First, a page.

The tides quickly turn. With the fires and invaders under control, the weapons officer and psychic are able to being the weapons system back alone while the captain restores full power to shields. The enemy ship, now themselves nearly devoid of crew members and quickly losing hull integrity, attempt to jump to light speed and make their escape. No such luck. Another asteroids cripples their FTL drive, and a final missile seals their fate. The Aegis lives to fight another day. 

If you could point to one defining trait of this past gaming gen, it might to be the arrival - or, arguably, revival - of widespread emergent gameplay. Emergent gameplay, loosely put, refers to those “unprogrammed” moments when a game’s open design allows the player to witness something wildly unexpected and unique to their own gaming experience. While for the most part this trend has been associated with free-roaming sandbox games in the vein of Rockstar or Bethesda’s work, the mostly linear FTL: Faster Than Light features perhaps the most stunning emergent moments you’ll find anywhere. That sense of possibility, the chance that something new and unexpected could happen at any moment, that there might be any number of previously undiscovered solutions to any given problem - that’s what emergent gameplay is all about.

You could argue that this has always been the biggest draw of the Roguelike genre, but FTL stands out in particular for its accessibility. It’s by no means an easy game - brutally difficult, on the contrary - but it overcomes the massive barrier to entry in otherwise phenomenal titles like Nethack and Dwarf Fortress:  the user interface. While hewing to Roguelike tradition in using only the most rudimentary 2D graphics, FTL’s clean and intuitive control menus put those other titles and the byzantine Star Trek: Starfleet Command GUIs to shame.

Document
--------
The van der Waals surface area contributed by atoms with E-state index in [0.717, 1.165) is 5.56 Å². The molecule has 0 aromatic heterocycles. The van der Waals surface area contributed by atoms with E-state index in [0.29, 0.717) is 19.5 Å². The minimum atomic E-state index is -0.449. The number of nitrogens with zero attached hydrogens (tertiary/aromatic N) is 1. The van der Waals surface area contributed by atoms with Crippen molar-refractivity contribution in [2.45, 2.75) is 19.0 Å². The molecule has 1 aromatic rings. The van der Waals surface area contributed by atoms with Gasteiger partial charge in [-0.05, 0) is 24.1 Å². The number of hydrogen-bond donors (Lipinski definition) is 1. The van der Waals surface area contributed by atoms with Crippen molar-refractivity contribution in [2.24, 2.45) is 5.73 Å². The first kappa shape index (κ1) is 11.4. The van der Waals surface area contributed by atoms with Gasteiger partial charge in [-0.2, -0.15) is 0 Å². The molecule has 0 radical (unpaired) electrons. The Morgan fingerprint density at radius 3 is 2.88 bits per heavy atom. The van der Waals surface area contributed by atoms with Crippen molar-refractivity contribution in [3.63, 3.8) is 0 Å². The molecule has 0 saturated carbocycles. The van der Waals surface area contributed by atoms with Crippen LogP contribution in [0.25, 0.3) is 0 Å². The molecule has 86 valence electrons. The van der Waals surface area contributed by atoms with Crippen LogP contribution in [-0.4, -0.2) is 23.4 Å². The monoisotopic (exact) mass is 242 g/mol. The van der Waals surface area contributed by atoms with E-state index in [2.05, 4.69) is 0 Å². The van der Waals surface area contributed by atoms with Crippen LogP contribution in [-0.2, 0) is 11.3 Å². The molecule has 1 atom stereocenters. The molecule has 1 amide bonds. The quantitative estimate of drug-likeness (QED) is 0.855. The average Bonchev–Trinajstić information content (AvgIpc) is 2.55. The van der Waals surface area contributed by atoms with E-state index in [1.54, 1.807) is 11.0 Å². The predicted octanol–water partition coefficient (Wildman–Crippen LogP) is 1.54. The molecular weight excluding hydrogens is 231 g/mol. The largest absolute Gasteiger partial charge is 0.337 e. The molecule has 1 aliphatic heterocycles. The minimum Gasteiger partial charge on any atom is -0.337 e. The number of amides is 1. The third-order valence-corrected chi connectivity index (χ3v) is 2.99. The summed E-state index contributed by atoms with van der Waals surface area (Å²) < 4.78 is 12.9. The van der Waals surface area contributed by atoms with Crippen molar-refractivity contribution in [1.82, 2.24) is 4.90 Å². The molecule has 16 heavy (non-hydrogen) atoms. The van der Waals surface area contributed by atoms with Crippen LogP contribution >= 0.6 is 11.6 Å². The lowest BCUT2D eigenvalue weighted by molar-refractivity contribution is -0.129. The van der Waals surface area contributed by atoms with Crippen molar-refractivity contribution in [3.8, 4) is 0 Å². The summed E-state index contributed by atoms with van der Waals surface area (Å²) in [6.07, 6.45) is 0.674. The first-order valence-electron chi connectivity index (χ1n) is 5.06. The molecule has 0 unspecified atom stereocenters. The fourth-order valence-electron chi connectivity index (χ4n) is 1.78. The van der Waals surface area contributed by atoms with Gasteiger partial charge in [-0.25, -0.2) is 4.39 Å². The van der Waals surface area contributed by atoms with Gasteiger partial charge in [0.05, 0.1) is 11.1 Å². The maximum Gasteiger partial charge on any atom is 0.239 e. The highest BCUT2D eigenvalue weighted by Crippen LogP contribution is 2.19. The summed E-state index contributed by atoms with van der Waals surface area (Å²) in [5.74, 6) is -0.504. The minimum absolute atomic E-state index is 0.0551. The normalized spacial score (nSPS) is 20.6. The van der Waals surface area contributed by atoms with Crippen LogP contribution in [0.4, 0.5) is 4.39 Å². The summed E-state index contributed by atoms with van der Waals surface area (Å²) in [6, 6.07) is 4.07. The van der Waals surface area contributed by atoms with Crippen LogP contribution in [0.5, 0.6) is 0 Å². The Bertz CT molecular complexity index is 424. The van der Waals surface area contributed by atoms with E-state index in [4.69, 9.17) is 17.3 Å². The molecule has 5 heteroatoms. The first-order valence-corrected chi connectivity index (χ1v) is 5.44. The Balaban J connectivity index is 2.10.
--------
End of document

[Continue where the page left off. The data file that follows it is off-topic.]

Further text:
Anyone even vaguely familiar with the tropes of TV space combat can pick up FTL and instantly understand what it means to divert power from engines to shields, represented here by simple icons and energy bars and accompanied by sound effects that always signal exactly what even a casual SciFi film viewer would expect them to. The pew-pew of incoming laser fire, the shhhck of a pressure-sealing door, the humming decrescendo of a failing power supply - nothing could make more sense or communicate the complex turns of space combat so easily. Even my boyfriend, who has no patience for punishing gameplay difficulty, abandoned Dark Souls in less than hour, and categorically refuses to play anything he doesn’t find superior to Civ V as a baseline, took to FTL immediately and has come back to it regularly for years without fail. Which says more than you might think about the game’s staying power.

True, the “losing is fun” philosophy turns a lot of people off by default. And yes, even after the (free) additions of the Advanced Edition, FTL is a little sparse in the variety of unique encounters, most of which you’re likely to see repeating after a handful of playthroughs. But the beauty of FTL is that the impact of those encounters is utterly unique every time. The individual narrative of your ship, your choices, and your crew alter the meaning and outcome of those encounters with infinite variation. FTL, in other words, though always new, is always familiar. In all the right ways. And that’s only one part of what makes it my tenth best game of the past generation.

Sunday, April 12, 2015

Game of Thrones First Thoughts: The Wars to Come